Four Seasons Goes to Paris:
"53 Properties, 24 Countries, 1 Philosophy"
November 27, 2005
Four Seasons Hotel and Resorts (FSH) always prided itself on being the choice for a luxury hotel experience. Since its inception date in 1960, FSH expanded its renowned services to include the current number of 67 hotels in 30 different countries with continued expansion in progress. FSH attributed its success to its organizational culture, which did, and continues to embody, the dedication to great service and luxury hospitality. Part of this culture is to recognize that the employees are the key to success, and that in following the "Golden Rule", do unto others, as you would have them do unto you, an atmosphere of fairness,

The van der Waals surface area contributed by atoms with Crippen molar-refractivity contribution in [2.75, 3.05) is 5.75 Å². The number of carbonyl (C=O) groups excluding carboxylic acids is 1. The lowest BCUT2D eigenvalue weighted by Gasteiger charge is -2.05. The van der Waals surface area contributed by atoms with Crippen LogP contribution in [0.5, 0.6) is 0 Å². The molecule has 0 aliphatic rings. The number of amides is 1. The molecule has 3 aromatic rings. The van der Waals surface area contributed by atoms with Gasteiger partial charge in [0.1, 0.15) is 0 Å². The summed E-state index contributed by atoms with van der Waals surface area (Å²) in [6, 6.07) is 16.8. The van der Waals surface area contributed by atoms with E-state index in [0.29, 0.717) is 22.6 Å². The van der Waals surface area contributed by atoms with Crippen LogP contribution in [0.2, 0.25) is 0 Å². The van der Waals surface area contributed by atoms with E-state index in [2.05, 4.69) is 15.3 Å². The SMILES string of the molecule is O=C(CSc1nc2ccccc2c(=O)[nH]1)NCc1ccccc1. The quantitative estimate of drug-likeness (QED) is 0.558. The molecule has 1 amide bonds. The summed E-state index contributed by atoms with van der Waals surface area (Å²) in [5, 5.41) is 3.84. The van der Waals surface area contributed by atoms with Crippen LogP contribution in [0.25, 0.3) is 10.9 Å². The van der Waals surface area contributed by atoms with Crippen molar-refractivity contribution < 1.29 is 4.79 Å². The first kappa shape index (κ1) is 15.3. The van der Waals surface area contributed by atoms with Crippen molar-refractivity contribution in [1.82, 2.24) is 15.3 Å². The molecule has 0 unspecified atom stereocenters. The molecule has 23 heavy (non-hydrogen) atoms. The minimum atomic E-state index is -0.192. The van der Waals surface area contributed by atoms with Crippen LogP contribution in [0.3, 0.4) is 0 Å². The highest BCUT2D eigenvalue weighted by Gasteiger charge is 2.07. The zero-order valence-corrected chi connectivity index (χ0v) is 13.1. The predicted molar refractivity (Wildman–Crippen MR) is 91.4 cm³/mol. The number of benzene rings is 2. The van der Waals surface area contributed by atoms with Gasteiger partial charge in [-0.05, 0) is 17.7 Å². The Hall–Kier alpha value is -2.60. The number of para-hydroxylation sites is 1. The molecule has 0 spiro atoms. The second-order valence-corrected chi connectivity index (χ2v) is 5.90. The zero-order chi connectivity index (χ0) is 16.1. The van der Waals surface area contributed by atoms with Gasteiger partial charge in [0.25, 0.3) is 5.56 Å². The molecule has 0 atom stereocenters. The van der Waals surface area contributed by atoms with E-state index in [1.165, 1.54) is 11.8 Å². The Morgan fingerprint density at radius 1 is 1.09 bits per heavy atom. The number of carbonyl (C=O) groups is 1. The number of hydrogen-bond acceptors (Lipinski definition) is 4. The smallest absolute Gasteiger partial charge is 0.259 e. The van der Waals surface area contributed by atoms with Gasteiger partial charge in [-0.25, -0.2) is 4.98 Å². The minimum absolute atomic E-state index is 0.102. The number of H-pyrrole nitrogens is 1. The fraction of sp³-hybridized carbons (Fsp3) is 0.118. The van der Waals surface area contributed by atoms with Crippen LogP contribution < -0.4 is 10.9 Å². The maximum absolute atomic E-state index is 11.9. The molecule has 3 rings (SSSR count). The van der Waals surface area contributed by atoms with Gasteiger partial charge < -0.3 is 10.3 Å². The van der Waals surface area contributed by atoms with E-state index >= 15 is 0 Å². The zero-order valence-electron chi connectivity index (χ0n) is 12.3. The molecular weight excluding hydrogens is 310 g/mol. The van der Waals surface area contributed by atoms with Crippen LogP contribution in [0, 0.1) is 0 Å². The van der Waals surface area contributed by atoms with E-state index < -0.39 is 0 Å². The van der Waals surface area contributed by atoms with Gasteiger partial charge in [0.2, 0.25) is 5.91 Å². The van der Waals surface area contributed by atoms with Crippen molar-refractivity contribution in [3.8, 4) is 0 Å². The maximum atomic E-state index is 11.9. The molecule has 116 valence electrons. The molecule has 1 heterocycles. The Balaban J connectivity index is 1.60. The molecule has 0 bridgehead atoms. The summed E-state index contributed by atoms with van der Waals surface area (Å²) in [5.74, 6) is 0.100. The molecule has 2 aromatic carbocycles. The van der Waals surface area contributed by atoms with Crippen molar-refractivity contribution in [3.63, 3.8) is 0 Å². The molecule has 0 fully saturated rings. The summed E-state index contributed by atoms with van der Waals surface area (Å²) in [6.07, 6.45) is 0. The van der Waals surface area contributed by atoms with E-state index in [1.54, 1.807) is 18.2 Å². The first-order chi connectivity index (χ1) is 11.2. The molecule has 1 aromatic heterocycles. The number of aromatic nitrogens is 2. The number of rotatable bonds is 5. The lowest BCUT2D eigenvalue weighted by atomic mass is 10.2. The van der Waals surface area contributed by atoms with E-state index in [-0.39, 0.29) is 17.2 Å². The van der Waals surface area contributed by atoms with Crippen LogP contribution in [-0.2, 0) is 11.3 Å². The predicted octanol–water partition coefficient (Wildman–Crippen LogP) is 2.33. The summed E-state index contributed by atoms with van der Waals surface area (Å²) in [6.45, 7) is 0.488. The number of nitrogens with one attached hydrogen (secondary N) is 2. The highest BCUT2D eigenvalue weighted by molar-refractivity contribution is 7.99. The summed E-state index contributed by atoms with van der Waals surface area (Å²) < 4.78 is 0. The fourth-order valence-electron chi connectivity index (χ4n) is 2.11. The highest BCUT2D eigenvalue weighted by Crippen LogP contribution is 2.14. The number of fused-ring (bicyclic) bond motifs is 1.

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Both French and North American culture have distinct characteristics that could cause conflict and stress in the employee-employer relationship considering the French national pride for their culture. In the case of the workers some of the major differences between both cultures that the firm needed to face were: (1) Not confrontational culture: French culture is not confrontational. Iit tends to be more nurturing-oriented and more concerned about keeping good relationships. French were said to be polychromic, valuing human relationships and interactions over arbitrary schedules and appointments. The French culture contrasted the North American monochromic culture, in part based on its philosophy around complying with the standards, obligations, appointments and a high level of service quality to produce a structured work environment that catered to the needs of the customer. Performance appraisals through constructive criticism delivered evaluation tools to the North American culture that the French culture was not accustomed to. This could lead to a motivational problem between the staff and management if not dealt properly. Performance recognition was not part of French employer normal behaviors and they were more commonly used to qualify personnel on a basis of favoritism rather than meritocracy. (2) Power distance: French